Framed Pictures, Canvas Prints
Posters & Jigsaws since 2004

St Martin In The Fields Gallery

Available as Framed Prints, Photos, Wall Art and Gift Items

Choose from 53 pictures in our St Martin In The Fields collection for your Wall Art or Photo Gift. Popular choices include Framed Prints, Canvas Prints, Posters and Jigsaw Puzzles. All professionally made for quick delivery.

Featured Print

Map showing the Distribution of Deaths from Cholera in the Registration Districts of London

XJF275636 Map showing the Distribution of Deaths from Cholera in the Registration Districts of London, 1866 (litho) (b/w photo) by English School, (19th century); Private Collection; ( The localized epidemic of Cholera killed 5, 596 people in the East End of London in 1866;); English, out of copyright

© Copyright:

Featured Print

'J. Gibbs', (1682-1754), 1830. Creator: Unknown

'J. Gibbs', (1682-1754), 1830. James Gibbs (1682-1754) was one of Britain's most influential architects whose work spanned the transition from English Baroque to Georgian architecture, buildings include St Martin-in-the-Fields, the domed Radcliffe Camera at Oxford University, and Senate House at Cambridge University. From "Biographical Illustrations", by Alfred Howard. [Thomas Tegg, R. Griffin and Co., J. Cumming, London, Glasgow and Dublin, 1830]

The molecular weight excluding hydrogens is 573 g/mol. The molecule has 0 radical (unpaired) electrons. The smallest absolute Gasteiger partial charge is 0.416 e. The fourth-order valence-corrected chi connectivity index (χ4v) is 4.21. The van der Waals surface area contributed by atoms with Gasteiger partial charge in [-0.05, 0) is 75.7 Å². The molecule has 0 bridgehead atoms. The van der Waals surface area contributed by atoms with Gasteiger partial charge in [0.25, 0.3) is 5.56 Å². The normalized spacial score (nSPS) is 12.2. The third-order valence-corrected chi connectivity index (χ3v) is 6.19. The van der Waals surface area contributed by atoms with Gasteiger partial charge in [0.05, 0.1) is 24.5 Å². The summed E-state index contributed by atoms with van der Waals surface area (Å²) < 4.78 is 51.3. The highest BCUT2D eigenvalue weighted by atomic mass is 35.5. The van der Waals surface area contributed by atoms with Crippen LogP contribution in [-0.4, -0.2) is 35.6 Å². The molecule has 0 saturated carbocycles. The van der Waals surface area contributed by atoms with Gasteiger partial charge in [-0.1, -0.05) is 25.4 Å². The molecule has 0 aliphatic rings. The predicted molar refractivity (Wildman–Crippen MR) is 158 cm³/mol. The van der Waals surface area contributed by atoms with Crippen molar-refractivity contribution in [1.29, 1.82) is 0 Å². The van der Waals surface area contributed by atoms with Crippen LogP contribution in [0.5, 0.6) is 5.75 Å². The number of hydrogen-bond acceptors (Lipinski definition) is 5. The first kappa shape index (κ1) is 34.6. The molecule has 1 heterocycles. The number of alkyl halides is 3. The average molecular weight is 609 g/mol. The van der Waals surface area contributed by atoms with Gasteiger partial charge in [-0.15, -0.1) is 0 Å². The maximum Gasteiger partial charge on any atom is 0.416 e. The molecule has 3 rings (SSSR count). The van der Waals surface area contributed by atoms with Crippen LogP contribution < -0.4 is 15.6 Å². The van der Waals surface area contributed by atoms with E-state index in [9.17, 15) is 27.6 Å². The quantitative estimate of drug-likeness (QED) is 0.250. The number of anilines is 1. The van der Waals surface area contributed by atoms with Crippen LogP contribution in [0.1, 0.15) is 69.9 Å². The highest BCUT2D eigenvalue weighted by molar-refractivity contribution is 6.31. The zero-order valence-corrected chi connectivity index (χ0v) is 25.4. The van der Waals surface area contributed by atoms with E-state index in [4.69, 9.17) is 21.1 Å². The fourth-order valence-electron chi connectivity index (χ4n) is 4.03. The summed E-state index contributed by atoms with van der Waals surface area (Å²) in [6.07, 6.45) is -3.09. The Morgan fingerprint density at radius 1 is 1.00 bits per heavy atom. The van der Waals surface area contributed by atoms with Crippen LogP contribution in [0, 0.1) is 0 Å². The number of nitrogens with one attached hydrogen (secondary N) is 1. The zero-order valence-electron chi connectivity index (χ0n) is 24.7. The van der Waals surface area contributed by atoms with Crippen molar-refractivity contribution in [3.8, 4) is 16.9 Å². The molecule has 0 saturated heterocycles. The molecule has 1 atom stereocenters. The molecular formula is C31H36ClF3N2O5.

© The Print Collector/Heritage Images

Featured Print

Trafalgar Square, London, 1948. Creator: Shirley Markham

Trafalgar Square, London, 1948. Tourists and pigeons, with the spire of St Martin-in-the-Fields, and the Coliseum beyond. Shirley Markham (1931-1999) studied Graphic Design and Illustration at Central School of Art in London from 1950-1952. The writer, artist, poet, and illustrator Mervyn Peake (1911-1968) was one of her tutors, and her style of drawing was also influenced by other British illustrators such as Edward Ardizzone, Quentin Blake and Edward Bawden. Markham spent time in the Dolomite Mountains in Italy, and also visited Rome, sketching classical buildings. After graduating from Central, she worked as a graphic designer, producing book illustrations, cartoons for comics, menus and programmes. She gave up her promising career however when she got married in 1957. Middle-class women at that time were expected to devote their energies to bringing up children and running the home, and despite her obvious talent, she lacked the confidence to return to illustration. Her portfolio remained in the family attic for many years, but now her work is published here for the first time.

© Shirley Markham Collection / Heritage-Images